I recently did my first ever cooking class – with City East Community College. It was a half day class on “Middle Eastern Vegetarian Cooking” and it was delicious.
My favourite thing we made (apart from Za’atar) was the baklava – who knew it was so easy?!
Made a batch at home the very next day. If you make a batch with half a pack of filo pastry then the other half can be spanakopita for 2-3 people, perfect amounts for me & my fella.
Smash some nuts
1 tablespoon sugar
We used about 1/2 a cup each of pistachios, blanched almonds and walnuts. I imagine you could adjust this to whatever you like. Use a food processor, or a spice grinder like I did to smash this up into coarse sand (or chunkier or smoother if you want).
Set up your pastry station
Smashed nuts (from above)
Half packet filo pastry – covered with a teatowel to keep it from drying out
100 grams or so of melted butter (or vegan alternative – a sweeter oil like macadamia maybe?)
Assemble your souramenos
Work one sheet of filo at a time and make sure the others are covered so they don’t dry out. Brush your sheet with butter – a few lines should do, sprinkle a handful of the crushed nuts then working from one of the long ends scrunch it up so you end up with a long piece of pastry and nuts – folded a bit like a fan. Then work from one end to roll it tightly into a spiral and place this into your baking tin.
Once they are all done bake at 200c for around 20 minutes or until they are starting to colour nicely. Then drizzle over a few tablespoons of water and bake for another 5 minutes – this apparently ensures that the centres are cooked.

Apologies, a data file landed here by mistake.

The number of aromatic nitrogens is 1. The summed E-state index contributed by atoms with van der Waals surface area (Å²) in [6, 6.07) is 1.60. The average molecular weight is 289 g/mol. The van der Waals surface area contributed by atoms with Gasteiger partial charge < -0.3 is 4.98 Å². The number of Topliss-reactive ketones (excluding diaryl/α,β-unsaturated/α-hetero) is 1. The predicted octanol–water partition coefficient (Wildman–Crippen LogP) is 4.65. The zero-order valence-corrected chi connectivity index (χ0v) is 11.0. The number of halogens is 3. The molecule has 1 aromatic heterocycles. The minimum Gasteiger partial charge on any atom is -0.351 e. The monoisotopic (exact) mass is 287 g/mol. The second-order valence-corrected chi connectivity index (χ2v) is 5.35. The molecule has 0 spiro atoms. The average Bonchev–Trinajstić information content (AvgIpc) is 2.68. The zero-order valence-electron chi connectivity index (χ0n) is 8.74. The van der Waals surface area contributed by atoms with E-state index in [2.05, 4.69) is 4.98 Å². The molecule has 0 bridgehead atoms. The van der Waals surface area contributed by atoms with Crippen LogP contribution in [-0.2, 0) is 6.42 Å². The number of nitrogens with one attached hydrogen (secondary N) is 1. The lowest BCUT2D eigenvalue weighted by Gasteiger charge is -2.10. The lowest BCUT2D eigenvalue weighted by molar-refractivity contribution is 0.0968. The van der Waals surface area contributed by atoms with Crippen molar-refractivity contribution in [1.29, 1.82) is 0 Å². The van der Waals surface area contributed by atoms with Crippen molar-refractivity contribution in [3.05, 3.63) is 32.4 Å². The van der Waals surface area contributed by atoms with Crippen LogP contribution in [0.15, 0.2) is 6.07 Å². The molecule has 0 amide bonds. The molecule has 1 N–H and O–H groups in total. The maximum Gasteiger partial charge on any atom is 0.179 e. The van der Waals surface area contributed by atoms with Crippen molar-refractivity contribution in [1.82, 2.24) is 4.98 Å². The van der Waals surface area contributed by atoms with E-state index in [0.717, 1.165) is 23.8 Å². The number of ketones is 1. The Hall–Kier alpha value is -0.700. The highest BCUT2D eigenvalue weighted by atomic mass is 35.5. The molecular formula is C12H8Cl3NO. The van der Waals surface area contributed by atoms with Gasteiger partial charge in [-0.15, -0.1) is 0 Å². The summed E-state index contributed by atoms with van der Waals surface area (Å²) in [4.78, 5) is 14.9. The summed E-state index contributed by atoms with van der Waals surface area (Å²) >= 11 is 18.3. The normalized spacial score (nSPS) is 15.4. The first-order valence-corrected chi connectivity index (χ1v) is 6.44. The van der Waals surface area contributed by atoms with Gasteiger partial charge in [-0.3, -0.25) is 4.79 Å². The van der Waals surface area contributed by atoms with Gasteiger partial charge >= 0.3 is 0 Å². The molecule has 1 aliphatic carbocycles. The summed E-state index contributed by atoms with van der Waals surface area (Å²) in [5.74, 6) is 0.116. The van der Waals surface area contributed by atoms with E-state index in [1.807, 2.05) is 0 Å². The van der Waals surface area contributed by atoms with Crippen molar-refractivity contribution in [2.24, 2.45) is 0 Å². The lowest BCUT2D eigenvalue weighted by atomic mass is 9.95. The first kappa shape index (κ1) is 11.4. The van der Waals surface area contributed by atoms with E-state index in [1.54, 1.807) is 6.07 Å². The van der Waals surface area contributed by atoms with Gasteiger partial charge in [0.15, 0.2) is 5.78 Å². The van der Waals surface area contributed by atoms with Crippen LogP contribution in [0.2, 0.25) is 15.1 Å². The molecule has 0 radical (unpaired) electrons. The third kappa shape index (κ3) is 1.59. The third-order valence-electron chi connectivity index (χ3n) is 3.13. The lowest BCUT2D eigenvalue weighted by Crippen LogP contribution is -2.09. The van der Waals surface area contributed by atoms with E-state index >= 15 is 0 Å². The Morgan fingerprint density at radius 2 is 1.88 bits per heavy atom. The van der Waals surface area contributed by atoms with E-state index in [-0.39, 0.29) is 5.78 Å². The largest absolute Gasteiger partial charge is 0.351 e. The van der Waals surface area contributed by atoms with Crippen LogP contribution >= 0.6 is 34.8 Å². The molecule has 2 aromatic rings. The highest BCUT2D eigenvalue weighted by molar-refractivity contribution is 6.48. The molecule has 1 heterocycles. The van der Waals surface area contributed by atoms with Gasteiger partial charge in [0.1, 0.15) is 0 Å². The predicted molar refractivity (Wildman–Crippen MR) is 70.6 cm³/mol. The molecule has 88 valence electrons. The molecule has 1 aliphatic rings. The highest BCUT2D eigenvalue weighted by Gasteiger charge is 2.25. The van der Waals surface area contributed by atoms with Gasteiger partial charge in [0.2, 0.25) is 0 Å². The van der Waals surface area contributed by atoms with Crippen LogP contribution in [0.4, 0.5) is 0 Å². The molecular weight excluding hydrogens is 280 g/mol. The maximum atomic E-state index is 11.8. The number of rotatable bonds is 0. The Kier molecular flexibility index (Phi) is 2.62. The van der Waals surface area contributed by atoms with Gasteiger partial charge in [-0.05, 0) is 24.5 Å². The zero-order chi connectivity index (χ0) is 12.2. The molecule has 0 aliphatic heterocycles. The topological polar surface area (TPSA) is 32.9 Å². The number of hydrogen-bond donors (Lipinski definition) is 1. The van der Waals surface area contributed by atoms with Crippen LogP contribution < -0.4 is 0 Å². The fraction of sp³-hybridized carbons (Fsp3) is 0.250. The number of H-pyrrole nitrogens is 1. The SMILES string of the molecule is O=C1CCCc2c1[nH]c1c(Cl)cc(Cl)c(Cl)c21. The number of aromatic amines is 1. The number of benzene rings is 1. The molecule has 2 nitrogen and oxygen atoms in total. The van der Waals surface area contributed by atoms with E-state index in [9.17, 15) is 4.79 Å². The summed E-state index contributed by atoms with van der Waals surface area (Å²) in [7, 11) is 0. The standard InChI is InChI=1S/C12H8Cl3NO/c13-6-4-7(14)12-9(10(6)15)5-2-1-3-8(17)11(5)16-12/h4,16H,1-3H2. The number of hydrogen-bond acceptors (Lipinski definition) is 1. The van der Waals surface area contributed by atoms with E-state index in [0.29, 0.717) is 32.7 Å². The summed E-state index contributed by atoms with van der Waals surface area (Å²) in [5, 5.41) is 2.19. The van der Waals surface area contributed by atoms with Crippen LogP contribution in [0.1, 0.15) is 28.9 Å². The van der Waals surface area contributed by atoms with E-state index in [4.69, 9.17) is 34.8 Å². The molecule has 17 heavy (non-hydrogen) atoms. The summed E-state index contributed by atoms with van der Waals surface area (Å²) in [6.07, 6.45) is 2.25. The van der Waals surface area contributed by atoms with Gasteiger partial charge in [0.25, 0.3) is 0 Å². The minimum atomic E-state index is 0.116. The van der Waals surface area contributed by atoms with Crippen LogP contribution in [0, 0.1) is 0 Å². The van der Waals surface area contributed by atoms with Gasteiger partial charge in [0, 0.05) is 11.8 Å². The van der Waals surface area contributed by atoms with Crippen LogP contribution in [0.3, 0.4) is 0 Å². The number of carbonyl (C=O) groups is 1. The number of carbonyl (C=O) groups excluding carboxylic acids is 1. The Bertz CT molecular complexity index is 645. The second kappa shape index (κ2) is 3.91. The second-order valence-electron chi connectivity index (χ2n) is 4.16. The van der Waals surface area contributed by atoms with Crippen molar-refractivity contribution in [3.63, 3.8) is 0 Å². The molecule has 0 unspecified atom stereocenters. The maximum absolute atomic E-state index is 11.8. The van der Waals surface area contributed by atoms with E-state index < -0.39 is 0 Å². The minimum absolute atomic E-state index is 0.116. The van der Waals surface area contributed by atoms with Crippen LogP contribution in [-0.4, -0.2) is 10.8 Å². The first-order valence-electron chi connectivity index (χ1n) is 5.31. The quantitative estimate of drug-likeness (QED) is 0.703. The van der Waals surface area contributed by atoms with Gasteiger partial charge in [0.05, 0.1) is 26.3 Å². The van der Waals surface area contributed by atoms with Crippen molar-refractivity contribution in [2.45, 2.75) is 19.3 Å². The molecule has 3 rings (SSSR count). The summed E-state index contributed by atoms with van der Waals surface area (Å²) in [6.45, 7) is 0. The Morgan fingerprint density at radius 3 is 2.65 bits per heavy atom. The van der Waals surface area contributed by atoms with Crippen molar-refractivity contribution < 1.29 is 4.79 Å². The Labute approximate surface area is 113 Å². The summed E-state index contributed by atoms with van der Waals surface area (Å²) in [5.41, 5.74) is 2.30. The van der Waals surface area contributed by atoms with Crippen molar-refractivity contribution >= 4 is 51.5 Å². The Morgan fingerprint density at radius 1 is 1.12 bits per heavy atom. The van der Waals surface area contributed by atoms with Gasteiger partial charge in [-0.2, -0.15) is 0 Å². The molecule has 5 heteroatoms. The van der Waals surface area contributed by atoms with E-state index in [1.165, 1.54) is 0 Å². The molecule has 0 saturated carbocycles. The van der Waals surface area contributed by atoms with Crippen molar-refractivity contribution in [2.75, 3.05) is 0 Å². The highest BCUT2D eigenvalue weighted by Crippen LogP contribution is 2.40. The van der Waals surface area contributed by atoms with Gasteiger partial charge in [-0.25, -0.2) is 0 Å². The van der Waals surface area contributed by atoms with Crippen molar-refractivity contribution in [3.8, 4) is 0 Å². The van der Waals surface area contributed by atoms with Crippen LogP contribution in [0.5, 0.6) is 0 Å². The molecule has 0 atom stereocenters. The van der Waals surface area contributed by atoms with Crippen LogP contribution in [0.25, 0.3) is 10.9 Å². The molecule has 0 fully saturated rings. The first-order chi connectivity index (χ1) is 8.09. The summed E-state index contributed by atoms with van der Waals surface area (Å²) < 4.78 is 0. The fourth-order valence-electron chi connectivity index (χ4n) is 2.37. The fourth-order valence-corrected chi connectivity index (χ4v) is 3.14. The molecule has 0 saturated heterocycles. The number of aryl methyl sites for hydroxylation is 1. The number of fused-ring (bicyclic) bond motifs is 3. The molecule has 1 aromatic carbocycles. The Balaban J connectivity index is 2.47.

While they are baking make the syrup.
2 cups caster sugar
2 cups water
Pieces of lemon and/or orange peel
Few drops of rosewater or orange blossom (can be overpowering so go easy!)
Combine sugar, citrus rind and the water in a pot over medium heat and stir to dissolve sugar, then reduce heat to low and simmer for about 20 minutes, should be syrupy but not caramel. Towards the end add the juice of about half a lemon and some drops of rosewater or orange blossom.
Pull your golden little pastries out of the oven, pour over the syrup and let cool. Then eat them! They are not as sweet as many of the store bought ones, and have a lovely citrus note.
Normally tending towards the vegetarian parts of the menu means slightly healthier restaurant choices – salads and pasta with vegetable, maybe a little cheese for flavour.
Cafe Sopra blows that out of the water. My go to dishes there are so deliriously decadent that they will have you swimming in cream and Gorgonzola dreams for hours after.
To start with you’ll need the fried polenta with mushrooms and Gorgonzola ($20). Share it if you must and get a salad on the side. The crunchy polenta with its smooth interior is nicely swamped in creamy blue cheesy goodness with mushrooms and just enough mouldy bite to keep it interesting.
Then because too much is never enough, you’ll need the Bannoffee Torta ($14.50). You could share this too I suppose. Biscuit base, caramel, bananas and whipped cream and through some amazing alchemy you get this incredible pie. Something so luscious and trashy about it that keeps me coming back again and again.
All the locations for Cafe Sopra are lovely. I tend to frequent Hickson Road for pre-Sydney theatre dining, or Potts Point for neighbourhood loveliness.
81 Macleay Street
16 Hickson Rd